Terrence Higgins Trust uses cookies to improve your experience of our websites. For more information or to change the use of cookies, please click here.

Accept and Close

Born with HIV

born with HIV

Some people born with HIV are told from a very young age that they have the virus, while others are not told until they are a bit older.

The important thing is that you understand enough about HIV to face any worries and understand how to look after your health.


What HIV does inside the body:

To view this content you need to install a Flash Player plug-in. click here to install.


I want to know more about HIV and how it's passed on

You may be wondering what your HIV means for your health, whether it is still OK to have sex or whether you can do all the things other people do.

When you are born with HIV, this means that HIV was passed to you from your mother. This might have been while she was pregnant and you were in her womb. Or it may have been while you were being born or if you were breastfed.

HIV has to get from one person’s body into another. It is passed on through only a few body fluids: blood, sexual fluids and breast milk. Find out more about HIV transmission.


Is mother-to-child transmission very likely to occur?

In the UK all pregnant women are offered an HIV test, because if you know you have HIV you can now usually stop it from being passed on to your baby.

Women who have HIV take medicine while they are pregnant, and doctors make sure they give birth safely to protect the baby. After the baby is born, it is given some HIV medicine as well, and is fed with formula milk instead of breast milk.

When you do all these things there is less than 1% chance of the baby having HIV. Before these things were done, there would have been a much higher chance of a baby catching HIV from its mother. According to the World Health Organisation, the rate can be between 15-45% if no interventions are made.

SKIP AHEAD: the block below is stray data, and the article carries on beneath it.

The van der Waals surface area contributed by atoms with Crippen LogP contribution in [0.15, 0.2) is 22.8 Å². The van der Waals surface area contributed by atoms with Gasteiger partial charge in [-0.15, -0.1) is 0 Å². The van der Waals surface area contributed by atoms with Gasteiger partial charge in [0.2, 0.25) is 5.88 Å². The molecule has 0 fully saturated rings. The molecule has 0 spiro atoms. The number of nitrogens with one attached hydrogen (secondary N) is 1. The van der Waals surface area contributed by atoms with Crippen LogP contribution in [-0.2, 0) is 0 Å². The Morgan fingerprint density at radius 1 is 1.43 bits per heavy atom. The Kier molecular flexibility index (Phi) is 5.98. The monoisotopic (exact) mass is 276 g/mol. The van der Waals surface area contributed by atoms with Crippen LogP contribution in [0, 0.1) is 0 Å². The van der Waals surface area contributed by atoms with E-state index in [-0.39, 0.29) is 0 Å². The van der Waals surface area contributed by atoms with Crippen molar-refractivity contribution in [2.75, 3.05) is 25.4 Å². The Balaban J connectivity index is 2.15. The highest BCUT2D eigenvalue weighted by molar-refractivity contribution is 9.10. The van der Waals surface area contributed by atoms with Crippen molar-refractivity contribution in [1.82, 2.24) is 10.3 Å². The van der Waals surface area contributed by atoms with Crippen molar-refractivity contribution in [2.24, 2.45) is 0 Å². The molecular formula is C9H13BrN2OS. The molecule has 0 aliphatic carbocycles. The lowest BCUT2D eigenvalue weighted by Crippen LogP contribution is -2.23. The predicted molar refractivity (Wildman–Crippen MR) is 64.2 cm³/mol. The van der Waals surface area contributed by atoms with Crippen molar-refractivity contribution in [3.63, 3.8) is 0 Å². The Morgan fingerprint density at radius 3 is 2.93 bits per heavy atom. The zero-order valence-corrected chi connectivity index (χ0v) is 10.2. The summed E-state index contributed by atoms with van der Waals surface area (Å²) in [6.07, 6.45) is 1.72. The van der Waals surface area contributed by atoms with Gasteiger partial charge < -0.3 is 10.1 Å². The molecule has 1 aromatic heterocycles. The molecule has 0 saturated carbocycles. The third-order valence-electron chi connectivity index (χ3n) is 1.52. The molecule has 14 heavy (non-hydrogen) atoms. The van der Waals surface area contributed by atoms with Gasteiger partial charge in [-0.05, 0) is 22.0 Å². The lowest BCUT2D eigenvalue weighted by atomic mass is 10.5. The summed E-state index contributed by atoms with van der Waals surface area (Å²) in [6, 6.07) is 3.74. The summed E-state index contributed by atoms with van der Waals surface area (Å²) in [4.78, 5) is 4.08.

Our Parenthood section has exhaustive information about HIV positive parenting and mother-to-child transmission.


In what circumstances is mother-to-child transmission more likely?

If you were born in a country which wasn’t able to do all these things, you would have had a higher chance of catching HIV. This is particularly a problem in poorer countries which may not have very good medical facilities.

It could be that your mother didn’t know she was HIV positive when she was pregnant, that she was finding it hard to cope or she had no way of accessing the medical help that she needed.

So sometimes it is just not possible to prevent HIV being transmitted from a mother to her baby.

If you were born with HIV you may feel sad or angry to know that it wasn’t possible to stop you being infected.

Sometimes when people find out they are HIV positive they want to blame someone. These feelings are completely natural and understandable. If you find these feelings too difficult to deal with, you can contact THT Direct.

You can also get in touch with Body and Soul in London. They provide services to children, teenagers, young people and their families if someone in the family is living with HIV.

The good news is that these days you can live a near-normal lifespan if you have HIV. The important thing is to take your treatment correctly, attend medical appointments and look after your general health.


More information for people born with HIV:

 

Rate:

Whole Star Whole Star Whole Star Whole Star Empty Star (1 vote cast) Please log in or register to vote. What's this?

Save:

Please log in or register to add this article to My favourites. What's this? Adding an article to My favourites will allow you to easily come back to it later or print it.


Your comments

You will need to be logged in before you can leave a comment.

Please log in using the form on the top right of the page or register.

1 comments

  • This comment is awaiting moderation

    Posted 14:54 Wed 15 Nov 2017

The Information Standard: Certified member

This article was last reviewed on 25/9/2014 by C. Berry

Date due for the next review: 30/9/2017